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Hope is Not a Business Plan

Originally published: 04.01.17 by Pete Grasso

It’s easy to get so caught up in the everyday tasks of the job, you forget why you’re doing what you’re doing. Or, perhaps you get so focused on the task at hand, you don’t remember to take a step back and look at the big picture. You haven’t forgotten about those things — you simply are too busy and so you hope for the best.

Almost everyone is guilty of this at some point. You may not even realize it until you’ve had a chance to take a breath and re-focus. Only then does it become clear and you say to yourself, “Enough is enough! Is this really the best use of my time?”

I was reminded of this myself recently when I attended the IE3 Show, the annual conference put on by the Air Conditioning Contractors of America (ACCA).

Over the course of those few days in Nashville, I spoke with many contractors. In one of those conversations, Michael Rosenberg, president of Rosenberg Indoor Comfort in San Antonio, told me something that really struck me as interesting.

With all the exhibitors showcasing the latest technology solutions, all the education sessions offering scores of ideas and all the contractors full of advice, Rosenberg told me what he finds most beneficial about attending IE3 is the chance it affords him to get out of the office and think about his business.

Think about it. A few days away from the business to think about the business is what he finds most beneficial. The rest is just a bonus.

As we continued to talk, I couldn’t help but think to myself how much that was true even for me. Sure, IE3 and other industry events are an opportunity for me to interact with many of the people for whom we publish this magazine and stay connected to industry trends. But the biggest benefit to me is a few days out of the office where I can get ideas and think about the magazine in a different light.

This is the difference between working in your business, hoping everything will be fine and working on your business and knowing you have a clear path for the future.

Hope is important for the workplaces of today and the future — but it’s not a viable way to do business.

During one of the educational sessions I attended, Theo Etzel, CEO of Conditioned Air in Naples, Fla., said, “Hope is not a business plan.”

Hope is an essential quality to have as a leader, he said, but it’s not something on which you should solely rely.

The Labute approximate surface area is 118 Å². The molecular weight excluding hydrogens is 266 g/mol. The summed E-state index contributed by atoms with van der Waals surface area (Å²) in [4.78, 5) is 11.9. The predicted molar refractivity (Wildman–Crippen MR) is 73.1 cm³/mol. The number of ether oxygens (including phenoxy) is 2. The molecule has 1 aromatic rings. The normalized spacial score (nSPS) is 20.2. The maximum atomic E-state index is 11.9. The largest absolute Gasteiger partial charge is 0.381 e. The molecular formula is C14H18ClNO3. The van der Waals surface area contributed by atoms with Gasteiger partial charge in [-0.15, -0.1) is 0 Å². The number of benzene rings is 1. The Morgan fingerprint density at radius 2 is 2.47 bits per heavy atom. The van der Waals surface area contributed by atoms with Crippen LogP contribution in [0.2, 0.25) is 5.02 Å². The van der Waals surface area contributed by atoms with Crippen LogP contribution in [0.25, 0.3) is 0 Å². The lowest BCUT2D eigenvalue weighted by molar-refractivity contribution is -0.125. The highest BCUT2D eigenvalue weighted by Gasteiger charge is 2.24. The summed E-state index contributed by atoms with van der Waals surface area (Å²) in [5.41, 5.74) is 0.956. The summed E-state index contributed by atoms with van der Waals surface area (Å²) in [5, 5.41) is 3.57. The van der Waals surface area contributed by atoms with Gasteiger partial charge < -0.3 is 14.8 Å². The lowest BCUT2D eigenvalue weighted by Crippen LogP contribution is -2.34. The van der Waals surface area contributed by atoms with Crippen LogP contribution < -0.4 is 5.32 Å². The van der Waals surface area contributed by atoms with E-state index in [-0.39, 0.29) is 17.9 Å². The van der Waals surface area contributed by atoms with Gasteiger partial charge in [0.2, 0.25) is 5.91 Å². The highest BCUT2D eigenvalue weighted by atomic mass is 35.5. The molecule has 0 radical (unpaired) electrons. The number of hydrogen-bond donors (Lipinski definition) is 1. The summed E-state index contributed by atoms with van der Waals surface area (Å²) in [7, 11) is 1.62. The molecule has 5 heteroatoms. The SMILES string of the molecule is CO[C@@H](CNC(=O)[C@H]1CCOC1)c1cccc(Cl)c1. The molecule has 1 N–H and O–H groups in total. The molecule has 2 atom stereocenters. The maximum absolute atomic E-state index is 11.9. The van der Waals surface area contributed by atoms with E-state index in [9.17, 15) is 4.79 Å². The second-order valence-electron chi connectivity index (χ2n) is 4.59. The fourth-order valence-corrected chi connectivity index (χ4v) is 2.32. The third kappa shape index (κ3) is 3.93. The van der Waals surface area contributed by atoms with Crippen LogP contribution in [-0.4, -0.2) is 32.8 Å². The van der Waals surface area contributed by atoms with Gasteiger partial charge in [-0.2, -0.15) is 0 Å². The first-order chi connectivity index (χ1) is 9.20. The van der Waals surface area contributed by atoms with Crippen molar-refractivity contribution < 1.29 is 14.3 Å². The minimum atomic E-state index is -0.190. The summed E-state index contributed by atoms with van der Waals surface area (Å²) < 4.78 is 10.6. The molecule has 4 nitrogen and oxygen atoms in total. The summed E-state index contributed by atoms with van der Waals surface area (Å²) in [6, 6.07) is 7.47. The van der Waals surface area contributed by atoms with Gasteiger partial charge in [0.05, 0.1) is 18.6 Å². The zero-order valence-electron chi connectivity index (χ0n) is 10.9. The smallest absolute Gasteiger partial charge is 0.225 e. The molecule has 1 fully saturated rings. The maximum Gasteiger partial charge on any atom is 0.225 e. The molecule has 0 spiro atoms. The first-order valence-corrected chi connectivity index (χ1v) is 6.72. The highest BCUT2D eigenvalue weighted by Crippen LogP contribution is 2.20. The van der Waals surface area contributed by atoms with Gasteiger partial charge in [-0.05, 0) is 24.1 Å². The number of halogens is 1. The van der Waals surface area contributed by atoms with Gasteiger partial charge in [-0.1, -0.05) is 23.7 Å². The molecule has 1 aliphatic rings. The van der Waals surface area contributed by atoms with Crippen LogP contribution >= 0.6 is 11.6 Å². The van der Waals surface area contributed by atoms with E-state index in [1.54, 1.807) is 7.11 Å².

Far too many simply hope for the success they want instead of actively doing something about it. You cannot assume that hard work will get you there alone.

Hope is important for the openness and positivity it brings, but hope alone does not create success. It creates the possibility of achievement and the potential for growth. But there is no direct output from hope.

As Theo pointed out, it’s not a business plan.

A business plan is as a management tool you can refer to regularly to ensure the business is on course with meeting goals, sales targets or operational milestones.

Many contractors resist putting a plan down on paper because they think it’s too difficult to create, takes too long or that implementation is just another thing to be added to an already overloaded to-do list.

So, instead, they put it off and hope it’ll work out. This is a terrible way to run a business.

Putting together a business plan — and following through with it — really isn’t that difficult. There are many resources to help you (including a great many articles we’ve published over the years).

And, while hope should not be the foundation of your business plan, it’s certainly an essential aspect.

I read an article recently that suggested hopeful companies tend to be more creative and innovative, and make greater investments in employees than those that are not.

As a result, the article states, employees in these positive and hopeful cultures are more engaged at work and more persistent in trying to reach goals. Employees who are hopeful are likely to be more motivated to initiate a task, and are better equipped to envision alternative paths to achieve those goals, resulting in higher performance.

Once you have your business plan, you have a clear path to success. The next step, then, is executing it and not losing sight of the success you hope to achieve.

A great way to ensure your success is to think about the big picture. Take a step away from working in your business, and spend some time working on your business.



About Pete Grasso

Pete is the former editor of HVACR Business magazine. He has spent his career working in and with trade media, both as a public relations practitioner and as an editor. He gained a great deal of expertise in the B2B arena, within large and medium sized advertising agencies. Be sure to follow Pete on Twitter and connect with him on LinkedIn!


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